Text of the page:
• February 28, 2024

Richard Thompson Revisits A Big Life Just Shy Of The Mainstream : NPR

In Beeswing: Losing My Way and Finding My Voice (1967-1975), Thompson looks back on difficult memories that turned into familiar songs. Paul Morigi / Getty Images Hide caption

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Paul Morigi / Getty Images

In Beeswing: Losing My Way and Finding My Voice (1967-1975), Thompson looks back on difficult memories that turned into familiar songs.

Paul Morigi / Getty Images

Richard Thompson has been making music for a long time. From his late 1960s days as a teenage guitarist and songwriter with pioneering British folk-rock group Fairport Convention to his roaring partnership with then-wife Linda Thompson and his many years as a solo artist beyond.

Critics have compared his songwriting to Bob Dylan’s and put his guitar chops together with Jimi Hendrix. Despite years of touring, recording, and multiple Grammy nominations, Richard Thompson remains largely on the mainstream radar. At 72, he published a memoir titled Beeswing, Losing My Way and Finding My Voice (1967-1975) recounting his early, inspired days as a musician.

Some of the most interesting parts of Beeswing (named after one of his songs and inspired, says Thompson, by the late writer Scott Timberg) speak of difficult moments earlier in his life that turned into songs 20, 30, or even 40 years later. Small snippets he kept from a hollow sexual experience or an encounter with a mentally ill fan. “The songwriting process lies in those memories to rest. It’s something that bothers you, that you want to deal with, and I’m just sorry it takes me so long to process,” he says.

Over the years, Thompson has put together a loyal roster of fans, including many musicians like Bonnie Raitt, to whom he has opened live more than 70 times.

“In terms of depth and range and how it can move me so deeply,” says Raitt. In my opinion, he’s in the top 5 best of all time. “

According to Thompson, American songwriters like Raitt have an advantage over Britons like him.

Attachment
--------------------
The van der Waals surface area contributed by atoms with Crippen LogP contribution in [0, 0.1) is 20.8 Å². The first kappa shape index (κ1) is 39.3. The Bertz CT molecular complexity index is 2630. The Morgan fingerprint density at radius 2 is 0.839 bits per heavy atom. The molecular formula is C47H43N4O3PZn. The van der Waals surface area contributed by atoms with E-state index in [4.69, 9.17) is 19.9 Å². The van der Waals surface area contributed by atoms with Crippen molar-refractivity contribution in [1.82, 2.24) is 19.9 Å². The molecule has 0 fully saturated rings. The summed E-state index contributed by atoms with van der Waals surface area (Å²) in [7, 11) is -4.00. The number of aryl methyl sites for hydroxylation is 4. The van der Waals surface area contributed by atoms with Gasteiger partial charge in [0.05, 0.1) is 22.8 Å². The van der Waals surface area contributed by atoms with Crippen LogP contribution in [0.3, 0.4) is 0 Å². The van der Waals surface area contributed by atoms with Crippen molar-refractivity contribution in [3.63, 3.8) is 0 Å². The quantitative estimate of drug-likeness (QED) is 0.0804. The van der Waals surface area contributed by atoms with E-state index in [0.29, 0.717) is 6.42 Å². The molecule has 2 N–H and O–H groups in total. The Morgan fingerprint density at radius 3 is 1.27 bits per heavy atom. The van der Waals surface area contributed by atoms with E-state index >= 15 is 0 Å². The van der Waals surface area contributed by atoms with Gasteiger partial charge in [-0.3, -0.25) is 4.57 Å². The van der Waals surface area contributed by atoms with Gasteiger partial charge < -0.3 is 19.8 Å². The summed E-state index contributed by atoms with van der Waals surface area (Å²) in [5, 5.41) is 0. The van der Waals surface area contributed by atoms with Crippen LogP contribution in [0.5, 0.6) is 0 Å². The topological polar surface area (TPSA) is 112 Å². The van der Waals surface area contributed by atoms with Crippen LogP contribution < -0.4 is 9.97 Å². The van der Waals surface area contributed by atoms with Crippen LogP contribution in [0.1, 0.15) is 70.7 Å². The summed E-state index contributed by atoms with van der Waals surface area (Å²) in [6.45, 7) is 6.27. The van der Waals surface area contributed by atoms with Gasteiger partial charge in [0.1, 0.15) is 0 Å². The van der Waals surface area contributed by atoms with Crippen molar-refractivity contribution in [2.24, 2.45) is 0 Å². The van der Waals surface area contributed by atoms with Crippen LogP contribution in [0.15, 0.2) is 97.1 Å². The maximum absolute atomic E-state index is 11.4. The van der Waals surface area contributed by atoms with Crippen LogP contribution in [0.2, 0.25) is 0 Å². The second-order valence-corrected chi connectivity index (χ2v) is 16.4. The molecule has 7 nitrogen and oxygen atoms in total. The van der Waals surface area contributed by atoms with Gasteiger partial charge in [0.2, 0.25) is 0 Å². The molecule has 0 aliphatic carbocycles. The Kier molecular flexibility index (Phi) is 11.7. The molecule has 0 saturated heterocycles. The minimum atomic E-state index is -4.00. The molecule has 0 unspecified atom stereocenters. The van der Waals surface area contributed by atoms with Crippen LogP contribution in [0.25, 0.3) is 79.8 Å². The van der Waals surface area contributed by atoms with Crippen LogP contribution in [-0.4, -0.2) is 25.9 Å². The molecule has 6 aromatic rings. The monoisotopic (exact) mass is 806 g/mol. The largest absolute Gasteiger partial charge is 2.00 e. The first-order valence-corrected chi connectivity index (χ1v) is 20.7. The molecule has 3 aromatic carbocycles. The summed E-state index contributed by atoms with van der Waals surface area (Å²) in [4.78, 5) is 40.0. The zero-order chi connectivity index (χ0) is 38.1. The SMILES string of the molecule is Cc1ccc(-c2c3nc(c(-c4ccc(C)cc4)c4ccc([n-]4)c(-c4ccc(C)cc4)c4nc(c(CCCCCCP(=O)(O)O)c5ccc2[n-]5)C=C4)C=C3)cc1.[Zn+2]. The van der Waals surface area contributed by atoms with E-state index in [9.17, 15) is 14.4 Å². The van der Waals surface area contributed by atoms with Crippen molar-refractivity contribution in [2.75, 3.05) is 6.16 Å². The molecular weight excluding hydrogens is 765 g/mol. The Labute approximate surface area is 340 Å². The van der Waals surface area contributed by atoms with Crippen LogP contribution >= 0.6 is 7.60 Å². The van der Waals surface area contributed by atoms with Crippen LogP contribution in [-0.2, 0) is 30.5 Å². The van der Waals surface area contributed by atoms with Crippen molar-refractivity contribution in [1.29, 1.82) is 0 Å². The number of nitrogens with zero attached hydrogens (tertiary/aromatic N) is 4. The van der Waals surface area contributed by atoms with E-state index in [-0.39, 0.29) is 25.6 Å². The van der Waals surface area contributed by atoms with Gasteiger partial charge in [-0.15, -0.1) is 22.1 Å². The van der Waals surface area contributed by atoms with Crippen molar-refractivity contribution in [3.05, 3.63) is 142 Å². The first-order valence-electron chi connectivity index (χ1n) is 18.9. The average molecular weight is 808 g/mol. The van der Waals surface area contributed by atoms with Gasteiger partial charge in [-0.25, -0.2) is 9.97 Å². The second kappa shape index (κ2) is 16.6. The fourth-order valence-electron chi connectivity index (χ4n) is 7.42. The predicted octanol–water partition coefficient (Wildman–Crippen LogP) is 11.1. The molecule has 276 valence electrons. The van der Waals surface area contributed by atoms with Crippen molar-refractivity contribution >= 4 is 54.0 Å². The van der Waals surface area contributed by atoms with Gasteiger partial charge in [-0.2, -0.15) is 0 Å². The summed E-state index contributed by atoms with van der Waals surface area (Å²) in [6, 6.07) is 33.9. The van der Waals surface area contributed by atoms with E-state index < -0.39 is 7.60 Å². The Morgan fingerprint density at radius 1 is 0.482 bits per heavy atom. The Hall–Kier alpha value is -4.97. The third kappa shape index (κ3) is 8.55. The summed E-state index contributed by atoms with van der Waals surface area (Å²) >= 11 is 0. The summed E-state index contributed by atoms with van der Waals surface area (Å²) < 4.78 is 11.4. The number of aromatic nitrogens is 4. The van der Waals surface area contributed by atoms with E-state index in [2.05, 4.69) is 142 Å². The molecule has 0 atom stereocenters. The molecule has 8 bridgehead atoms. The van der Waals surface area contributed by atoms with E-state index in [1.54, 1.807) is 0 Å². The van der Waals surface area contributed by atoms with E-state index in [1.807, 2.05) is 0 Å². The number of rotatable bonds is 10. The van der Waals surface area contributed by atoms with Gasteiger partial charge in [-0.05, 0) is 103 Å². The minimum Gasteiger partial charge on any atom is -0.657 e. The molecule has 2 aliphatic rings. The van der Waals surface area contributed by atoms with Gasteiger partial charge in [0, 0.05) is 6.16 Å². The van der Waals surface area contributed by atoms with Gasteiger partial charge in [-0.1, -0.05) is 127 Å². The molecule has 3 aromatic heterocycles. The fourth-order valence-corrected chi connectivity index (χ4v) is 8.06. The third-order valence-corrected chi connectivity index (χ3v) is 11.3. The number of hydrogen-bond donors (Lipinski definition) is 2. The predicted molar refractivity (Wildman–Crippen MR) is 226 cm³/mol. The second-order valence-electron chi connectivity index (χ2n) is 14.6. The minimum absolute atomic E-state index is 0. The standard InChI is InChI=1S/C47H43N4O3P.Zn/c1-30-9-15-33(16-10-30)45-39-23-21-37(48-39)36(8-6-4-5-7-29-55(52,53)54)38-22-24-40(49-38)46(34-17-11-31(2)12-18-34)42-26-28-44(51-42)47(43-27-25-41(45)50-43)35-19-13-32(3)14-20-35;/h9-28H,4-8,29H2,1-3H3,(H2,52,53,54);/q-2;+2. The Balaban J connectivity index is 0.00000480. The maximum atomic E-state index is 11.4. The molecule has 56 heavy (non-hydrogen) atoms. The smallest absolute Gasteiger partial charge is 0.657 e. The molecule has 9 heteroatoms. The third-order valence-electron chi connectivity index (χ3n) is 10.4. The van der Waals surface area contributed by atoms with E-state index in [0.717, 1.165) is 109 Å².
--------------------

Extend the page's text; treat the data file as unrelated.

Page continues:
“You can fall back on objects and place names that have reached a kind of mythology,” he says. “Car names have a resonance like Cadillac. They already have half a song there, just put the word Cadillac in the title. Cadillac something or something Cadillac. I’m not American. What should I do?” “

Very simple: For a ballad, Thompson remembered his neighbor having a black Vincent as a kid, a terribly fast motorcycle. So he built the song around it and made up the characters, James the Outlaw and Red Molly, his girlfriend.

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In “1952 Vincent Black Lightning,” James is finally beaten down by the police and on his deathbed hands over the keys to his bicycle to Red Molly. In a lesser hand, the melody might seem sugar-sweet or clichéd, but Thompson manages to make even the hardest bitten soul a little foggy, and “1952 Vincent Black Lightning” remains one of his most revered works.

Despite the brilliance of the songwriting and guitar work, many fans wonder why Thompson didn’t achieve greater fame. At the same time, they’re happy to see him perform in more intimate settings like theaters and clubs as opposed to stadiums.

Thompson spent the pandemic at his New Jersey home. In addition to his memoir Beeswing, he worked on two EPs, a full album and a piece of music. He is planning a socially distant outdoor show in June to complement the 10,000 or so performances he already has. And he can’t wait.

“Like any other musician, I’m itching to be out there again, to go on tour again and hug some people,” he says.

Jack

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